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In a fitting tribute to Sir George, the younger brother of Sir William Douglas, who owned Lochleven Castle, a plaque was placed at Deans Court, St Andrews, on the 450th anniversary of Mary’s escape from Lochleven on May 2, 1568.

It was unveiled by Elizabeth Roads, Snawdoun Herald of the Court of the Lord Lyon, seen here with the project manager, Colin McAllister.

Sir George’s link with the ancient building, which was originally the residence of the Archdeacon of St Andrews, dates back to the Reformation, when he saved it and made extensive repairs.

A youth called Willie Douglas, believed to be the illegitimate child of Sir William, helped Mary escape on May 2 and the Queen was met by Sir George at the shore. The plaque tells the story.

Above the gateway, are the arms of Sir George. I have located an image which might be his - or might be those of Gavin Douglas.

Gavin Douglas, a Scottish prelate and poet, was born about 1474, third son of Archibald, Fifth Earl of Angus. He was educated for the church at St Andrews and Paris and held a benefice in East Lothian before being appointed Provost of Collegiate church of St Giles in Edinburgh in 1501. His name appears in the pages of the Acta Facultatis Artium Universitatis Sancti Andree as a determinant (for the Bachelor’s degree) in 1489/90 and as a licentiate (for the Master’s degree) in 1494. Later in life, the patronage of Queen Margaret as Regent, who married Douglas’s nephew, obtained for him the abbacy of Arbroath and later the Bishopric of Dunkeld. He was caught up in the political turmoil of the time and, after trial and imprisonment, fled to England in 1521, dying of plague in 1522.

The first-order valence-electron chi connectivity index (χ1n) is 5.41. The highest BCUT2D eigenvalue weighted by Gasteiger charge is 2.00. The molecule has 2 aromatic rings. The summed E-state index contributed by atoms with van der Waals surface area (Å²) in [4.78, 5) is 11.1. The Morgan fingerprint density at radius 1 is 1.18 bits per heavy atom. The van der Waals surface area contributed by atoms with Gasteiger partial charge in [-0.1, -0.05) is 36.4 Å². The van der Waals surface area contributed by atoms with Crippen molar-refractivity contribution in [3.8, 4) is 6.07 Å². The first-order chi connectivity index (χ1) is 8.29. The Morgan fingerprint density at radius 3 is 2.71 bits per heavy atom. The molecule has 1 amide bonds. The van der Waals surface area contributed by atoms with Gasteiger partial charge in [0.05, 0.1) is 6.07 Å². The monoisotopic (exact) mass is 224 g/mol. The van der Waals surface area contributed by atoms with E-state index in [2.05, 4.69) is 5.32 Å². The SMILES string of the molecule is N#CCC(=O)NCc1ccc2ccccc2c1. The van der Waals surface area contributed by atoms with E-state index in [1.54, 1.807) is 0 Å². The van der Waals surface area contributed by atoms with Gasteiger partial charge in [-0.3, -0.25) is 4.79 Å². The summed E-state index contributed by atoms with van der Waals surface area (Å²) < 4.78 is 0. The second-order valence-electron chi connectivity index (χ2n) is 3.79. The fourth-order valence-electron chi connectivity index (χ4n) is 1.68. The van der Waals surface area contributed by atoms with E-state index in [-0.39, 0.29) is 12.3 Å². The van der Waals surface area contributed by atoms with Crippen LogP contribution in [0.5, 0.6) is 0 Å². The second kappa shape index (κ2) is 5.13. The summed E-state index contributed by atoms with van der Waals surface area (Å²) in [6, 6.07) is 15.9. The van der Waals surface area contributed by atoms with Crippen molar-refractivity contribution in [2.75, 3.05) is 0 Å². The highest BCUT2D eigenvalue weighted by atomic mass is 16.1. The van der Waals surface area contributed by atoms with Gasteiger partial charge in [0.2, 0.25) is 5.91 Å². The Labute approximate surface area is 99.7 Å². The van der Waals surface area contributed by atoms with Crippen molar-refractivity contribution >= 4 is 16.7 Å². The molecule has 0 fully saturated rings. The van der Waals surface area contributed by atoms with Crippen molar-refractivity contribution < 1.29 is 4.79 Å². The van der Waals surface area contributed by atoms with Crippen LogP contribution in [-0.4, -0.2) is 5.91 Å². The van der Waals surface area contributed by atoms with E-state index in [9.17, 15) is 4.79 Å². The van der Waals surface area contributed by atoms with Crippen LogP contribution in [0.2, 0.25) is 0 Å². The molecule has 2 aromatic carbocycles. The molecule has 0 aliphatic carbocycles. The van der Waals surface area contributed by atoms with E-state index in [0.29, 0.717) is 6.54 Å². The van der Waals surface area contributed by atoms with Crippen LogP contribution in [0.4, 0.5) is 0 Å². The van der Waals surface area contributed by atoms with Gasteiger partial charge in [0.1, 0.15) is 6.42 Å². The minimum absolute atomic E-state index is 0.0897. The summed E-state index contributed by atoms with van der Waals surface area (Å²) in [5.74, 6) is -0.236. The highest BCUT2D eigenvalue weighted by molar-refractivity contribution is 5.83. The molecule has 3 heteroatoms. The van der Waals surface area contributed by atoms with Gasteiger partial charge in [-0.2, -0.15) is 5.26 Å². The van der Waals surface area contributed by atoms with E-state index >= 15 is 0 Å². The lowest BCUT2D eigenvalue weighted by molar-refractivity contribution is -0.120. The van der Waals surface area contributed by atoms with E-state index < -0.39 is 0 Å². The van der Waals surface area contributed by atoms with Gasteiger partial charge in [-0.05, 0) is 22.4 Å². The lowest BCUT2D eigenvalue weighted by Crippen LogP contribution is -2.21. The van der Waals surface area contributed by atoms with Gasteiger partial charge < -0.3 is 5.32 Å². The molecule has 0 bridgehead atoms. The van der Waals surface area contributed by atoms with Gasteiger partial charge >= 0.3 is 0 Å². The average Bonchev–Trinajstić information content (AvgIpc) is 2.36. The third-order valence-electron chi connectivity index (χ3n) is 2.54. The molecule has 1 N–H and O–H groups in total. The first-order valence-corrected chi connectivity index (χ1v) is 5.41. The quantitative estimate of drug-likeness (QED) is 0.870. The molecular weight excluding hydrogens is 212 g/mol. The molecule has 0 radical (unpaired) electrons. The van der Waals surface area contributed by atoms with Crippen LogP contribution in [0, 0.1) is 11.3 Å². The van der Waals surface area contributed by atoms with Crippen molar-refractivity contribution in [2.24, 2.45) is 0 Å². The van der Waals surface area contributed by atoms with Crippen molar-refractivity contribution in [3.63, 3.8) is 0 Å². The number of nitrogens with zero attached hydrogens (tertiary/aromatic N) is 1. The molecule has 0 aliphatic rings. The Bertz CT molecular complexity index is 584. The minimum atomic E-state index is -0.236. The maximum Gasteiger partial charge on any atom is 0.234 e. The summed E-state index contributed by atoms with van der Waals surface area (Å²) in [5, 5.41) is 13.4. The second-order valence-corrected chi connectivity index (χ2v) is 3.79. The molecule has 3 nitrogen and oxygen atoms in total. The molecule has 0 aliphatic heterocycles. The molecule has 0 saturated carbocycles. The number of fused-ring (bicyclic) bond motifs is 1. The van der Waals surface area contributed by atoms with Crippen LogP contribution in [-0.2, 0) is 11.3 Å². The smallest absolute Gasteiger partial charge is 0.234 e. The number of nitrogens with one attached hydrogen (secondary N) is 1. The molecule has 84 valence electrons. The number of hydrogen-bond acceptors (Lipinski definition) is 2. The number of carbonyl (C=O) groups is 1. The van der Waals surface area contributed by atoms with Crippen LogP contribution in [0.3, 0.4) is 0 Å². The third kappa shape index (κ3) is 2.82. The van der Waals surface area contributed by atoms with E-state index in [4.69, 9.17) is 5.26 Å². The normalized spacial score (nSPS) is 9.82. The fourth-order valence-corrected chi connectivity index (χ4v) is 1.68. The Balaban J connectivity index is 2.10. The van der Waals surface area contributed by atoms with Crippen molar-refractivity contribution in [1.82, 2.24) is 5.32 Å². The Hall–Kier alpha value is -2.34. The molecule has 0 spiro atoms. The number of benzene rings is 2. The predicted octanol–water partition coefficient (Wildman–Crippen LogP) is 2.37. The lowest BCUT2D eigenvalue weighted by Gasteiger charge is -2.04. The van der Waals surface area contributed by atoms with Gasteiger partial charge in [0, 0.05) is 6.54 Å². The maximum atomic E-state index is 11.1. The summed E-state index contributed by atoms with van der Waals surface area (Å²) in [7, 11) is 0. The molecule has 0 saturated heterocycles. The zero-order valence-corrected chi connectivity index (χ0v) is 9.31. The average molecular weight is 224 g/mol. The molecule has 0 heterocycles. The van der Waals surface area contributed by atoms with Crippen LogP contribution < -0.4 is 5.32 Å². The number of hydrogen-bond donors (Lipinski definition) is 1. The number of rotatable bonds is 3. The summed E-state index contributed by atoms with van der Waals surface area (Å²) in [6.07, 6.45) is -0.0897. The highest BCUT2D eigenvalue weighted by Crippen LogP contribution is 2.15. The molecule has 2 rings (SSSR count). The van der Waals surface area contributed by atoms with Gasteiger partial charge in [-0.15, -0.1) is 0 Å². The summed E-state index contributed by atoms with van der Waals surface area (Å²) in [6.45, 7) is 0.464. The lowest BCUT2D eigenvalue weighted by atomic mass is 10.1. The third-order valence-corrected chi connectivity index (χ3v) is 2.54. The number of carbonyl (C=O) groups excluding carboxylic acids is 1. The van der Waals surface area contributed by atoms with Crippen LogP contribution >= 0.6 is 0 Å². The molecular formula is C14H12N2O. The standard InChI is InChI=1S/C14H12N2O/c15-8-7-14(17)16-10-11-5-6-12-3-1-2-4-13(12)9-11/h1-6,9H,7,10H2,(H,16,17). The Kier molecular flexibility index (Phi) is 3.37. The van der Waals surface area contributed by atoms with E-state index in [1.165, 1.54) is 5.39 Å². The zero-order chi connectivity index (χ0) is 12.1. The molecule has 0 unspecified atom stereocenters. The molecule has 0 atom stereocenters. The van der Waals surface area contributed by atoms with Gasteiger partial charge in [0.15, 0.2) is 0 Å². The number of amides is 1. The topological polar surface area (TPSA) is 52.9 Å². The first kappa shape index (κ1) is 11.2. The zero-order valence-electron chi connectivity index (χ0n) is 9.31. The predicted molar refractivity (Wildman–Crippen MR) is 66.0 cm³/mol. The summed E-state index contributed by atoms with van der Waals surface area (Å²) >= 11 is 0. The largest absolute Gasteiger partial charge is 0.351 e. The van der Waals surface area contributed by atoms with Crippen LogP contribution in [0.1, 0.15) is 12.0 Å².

If anyone is visiting St Andrews, could they please photograph the site and plaque and share with us?

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Comment by Russell Lynn Drysdale on August 1, 2018 at 22:40

the ancient Greek Muses, Thalia, and Melpomene ?

Comment by William Douglas on August 1, 2018 at 10:58

These two faces appear below Sir George's arms. Who are they, I wonder?

Making conections

The more information you can give about the people you mention, the more chance there is of someone else connecting with your family.

Dates and places of births, deaths and marriages all help to place families.

Professions also help.

'My great-grandmother mother was a Douglas from Montrose' does not give many clues to follow up! But a bit of flesh on the bones makes further research possible. But if we are told who she married, what his profession was and where the children were baptised, then we can get to work.

Maybe it is time to update the information in your profile?


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